Auditory processing (AP) skills, cognition (IQ, memory, language, and literacy), and attention (auditory and visual) in 6- to 11-year-old children with normal hearing (N=1469) were tested in schools in the UK and evaluated by researchers at Medical Research Institute of Hearing Research, Nottingham, UK. AP improved with age. Poor-for-age AP was significantly related to poor cognitive, communication, and speech-in-noise performance (P<0.001). Correlations between auditory perception and cognitive scores were generally low. Response variability in AP tests, reflecting attention, and cognitive scores were the best predictors of listening, communication, and speech-in-noise skills. Symptoms of APD weie unrelated to auditory sensory processing. APD is primarily an attention problem, and treatment should be directed toward control of attention deficit.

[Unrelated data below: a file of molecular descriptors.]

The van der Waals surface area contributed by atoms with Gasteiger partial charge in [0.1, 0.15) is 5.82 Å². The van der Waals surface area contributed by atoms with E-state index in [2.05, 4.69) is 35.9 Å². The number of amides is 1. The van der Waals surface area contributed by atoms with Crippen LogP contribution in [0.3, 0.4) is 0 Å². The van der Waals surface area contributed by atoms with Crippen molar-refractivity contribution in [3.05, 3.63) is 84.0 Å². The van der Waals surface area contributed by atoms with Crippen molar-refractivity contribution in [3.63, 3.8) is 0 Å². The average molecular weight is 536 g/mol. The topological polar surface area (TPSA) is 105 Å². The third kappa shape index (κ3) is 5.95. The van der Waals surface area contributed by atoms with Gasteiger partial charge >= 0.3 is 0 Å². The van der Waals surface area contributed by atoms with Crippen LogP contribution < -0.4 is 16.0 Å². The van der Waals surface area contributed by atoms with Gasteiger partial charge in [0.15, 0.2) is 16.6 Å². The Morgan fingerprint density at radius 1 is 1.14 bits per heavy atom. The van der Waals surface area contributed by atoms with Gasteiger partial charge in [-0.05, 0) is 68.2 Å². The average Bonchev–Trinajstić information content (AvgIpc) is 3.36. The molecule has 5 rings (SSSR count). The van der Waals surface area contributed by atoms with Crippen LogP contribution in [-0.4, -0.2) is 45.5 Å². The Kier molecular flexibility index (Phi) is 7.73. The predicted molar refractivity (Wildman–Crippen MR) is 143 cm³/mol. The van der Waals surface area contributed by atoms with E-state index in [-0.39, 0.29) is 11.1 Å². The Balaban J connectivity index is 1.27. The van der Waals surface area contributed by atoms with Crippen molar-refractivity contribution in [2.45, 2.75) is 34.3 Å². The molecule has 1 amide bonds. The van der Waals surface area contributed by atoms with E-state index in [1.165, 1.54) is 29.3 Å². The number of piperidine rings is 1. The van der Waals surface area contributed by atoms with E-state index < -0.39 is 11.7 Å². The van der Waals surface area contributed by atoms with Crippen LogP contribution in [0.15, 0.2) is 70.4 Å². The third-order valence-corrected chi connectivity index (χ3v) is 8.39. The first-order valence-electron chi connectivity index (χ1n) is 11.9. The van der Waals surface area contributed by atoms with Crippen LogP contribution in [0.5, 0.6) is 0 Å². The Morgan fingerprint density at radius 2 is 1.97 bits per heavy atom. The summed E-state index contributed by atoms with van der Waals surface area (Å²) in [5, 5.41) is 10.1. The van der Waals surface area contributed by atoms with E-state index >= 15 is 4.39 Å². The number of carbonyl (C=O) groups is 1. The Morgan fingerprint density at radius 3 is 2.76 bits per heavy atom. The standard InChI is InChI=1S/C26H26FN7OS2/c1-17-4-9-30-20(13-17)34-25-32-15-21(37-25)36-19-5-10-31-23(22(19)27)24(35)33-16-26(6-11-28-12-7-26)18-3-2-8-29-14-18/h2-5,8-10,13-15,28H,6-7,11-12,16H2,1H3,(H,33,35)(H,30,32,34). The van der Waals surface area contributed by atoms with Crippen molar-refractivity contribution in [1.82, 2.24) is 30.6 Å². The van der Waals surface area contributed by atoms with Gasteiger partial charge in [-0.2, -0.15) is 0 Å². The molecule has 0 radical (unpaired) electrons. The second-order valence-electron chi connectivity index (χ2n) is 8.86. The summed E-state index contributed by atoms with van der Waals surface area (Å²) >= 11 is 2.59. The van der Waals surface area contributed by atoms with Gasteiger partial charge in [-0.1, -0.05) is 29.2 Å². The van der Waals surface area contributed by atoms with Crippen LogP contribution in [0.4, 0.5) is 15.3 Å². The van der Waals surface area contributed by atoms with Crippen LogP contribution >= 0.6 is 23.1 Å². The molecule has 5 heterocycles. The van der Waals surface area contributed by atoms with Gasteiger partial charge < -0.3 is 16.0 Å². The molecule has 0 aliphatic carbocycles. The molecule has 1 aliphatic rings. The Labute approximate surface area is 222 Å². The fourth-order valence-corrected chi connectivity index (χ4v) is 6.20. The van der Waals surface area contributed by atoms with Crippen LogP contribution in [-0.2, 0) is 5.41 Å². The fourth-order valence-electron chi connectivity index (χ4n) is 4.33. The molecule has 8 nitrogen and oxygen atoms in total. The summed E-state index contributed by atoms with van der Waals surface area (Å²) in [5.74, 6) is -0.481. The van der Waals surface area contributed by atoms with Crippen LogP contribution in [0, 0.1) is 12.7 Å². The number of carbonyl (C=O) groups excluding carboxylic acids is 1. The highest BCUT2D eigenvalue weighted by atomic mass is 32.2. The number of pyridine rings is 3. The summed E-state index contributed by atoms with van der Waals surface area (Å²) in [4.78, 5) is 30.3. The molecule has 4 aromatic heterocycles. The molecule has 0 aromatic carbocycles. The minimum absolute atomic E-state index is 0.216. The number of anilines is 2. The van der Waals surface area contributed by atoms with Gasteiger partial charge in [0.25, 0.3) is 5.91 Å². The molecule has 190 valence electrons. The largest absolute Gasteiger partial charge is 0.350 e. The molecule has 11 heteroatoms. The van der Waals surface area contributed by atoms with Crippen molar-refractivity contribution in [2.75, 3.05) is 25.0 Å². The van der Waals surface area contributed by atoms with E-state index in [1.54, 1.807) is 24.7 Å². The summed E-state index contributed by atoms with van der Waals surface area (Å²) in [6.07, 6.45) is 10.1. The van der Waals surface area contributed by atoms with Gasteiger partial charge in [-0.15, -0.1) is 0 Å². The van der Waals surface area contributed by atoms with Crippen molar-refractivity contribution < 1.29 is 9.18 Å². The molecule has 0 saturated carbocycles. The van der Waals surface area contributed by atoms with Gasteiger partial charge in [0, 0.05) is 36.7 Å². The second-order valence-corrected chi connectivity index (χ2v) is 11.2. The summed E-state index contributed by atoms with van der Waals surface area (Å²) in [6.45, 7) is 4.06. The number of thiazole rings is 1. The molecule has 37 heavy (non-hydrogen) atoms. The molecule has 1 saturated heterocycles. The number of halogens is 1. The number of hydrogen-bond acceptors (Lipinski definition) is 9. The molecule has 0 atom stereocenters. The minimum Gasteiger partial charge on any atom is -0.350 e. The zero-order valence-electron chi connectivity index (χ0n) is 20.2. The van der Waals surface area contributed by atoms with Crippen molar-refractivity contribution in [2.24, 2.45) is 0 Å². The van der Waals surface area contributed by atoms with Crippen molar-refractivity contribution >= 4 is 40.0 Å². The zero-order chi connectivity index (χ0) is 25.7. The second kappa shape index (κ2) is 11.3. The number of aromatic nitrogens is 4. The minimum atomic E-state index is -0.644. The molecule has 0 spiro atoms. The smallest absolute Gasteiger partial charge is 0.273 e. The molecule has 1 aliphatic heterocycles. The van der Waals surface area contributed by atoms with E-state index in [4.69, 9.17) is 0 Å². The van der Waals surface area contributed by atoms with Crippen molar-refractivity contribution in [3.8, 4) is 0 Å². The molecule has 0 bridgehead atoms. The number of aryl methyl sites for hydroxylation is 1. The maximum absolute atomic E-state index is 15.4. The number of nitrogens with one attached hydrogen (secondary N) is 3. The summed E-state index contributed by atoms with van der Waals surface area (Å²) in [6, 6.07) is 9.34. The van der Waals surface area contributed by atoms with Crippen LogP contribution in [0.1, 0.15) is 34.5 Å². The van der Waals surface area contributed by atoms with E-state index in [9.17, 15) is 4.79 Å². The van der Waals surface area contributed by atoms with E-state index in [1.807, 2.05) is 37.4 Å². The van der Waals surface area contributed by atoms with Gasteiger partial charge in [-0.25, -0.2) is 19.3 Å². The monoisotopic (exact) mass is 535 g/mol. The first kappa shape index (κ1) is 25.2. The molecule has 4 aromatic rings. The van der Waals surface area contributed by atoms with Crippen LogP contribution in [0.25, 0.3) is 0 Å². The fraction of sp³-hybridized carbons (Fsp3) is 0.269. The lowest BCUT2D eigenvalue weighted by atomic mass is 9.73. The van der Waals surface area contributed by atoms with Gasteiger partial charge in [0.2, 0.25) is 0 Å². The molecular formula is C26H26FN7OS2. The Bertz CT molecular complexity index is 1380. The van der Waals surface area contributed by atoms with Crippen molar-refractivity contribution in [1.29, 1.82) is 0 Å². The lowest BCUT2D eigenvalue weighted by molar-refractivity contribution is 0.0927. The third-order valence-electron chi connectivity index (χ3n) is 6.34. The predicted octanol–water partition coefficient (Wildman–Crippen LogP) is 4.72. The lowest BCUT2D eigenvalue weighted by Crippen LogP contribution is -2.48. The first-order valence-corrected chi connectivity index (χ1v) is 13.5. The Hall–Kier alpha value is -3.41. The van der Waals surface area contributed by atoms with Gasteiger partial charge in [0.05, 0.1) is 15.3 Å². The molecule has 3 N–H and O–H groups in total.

COMMENT. Auditory inattention and reduced cognitive ability are the best predictors of listening problems. “Auditory perception disorder“ or “central auditory dysfunction“ is a controversial subject and term for children with normal hearing but poor listening skills. The UK researchers prefer a definition based on reduced auditory attention and not a sensory processing problem.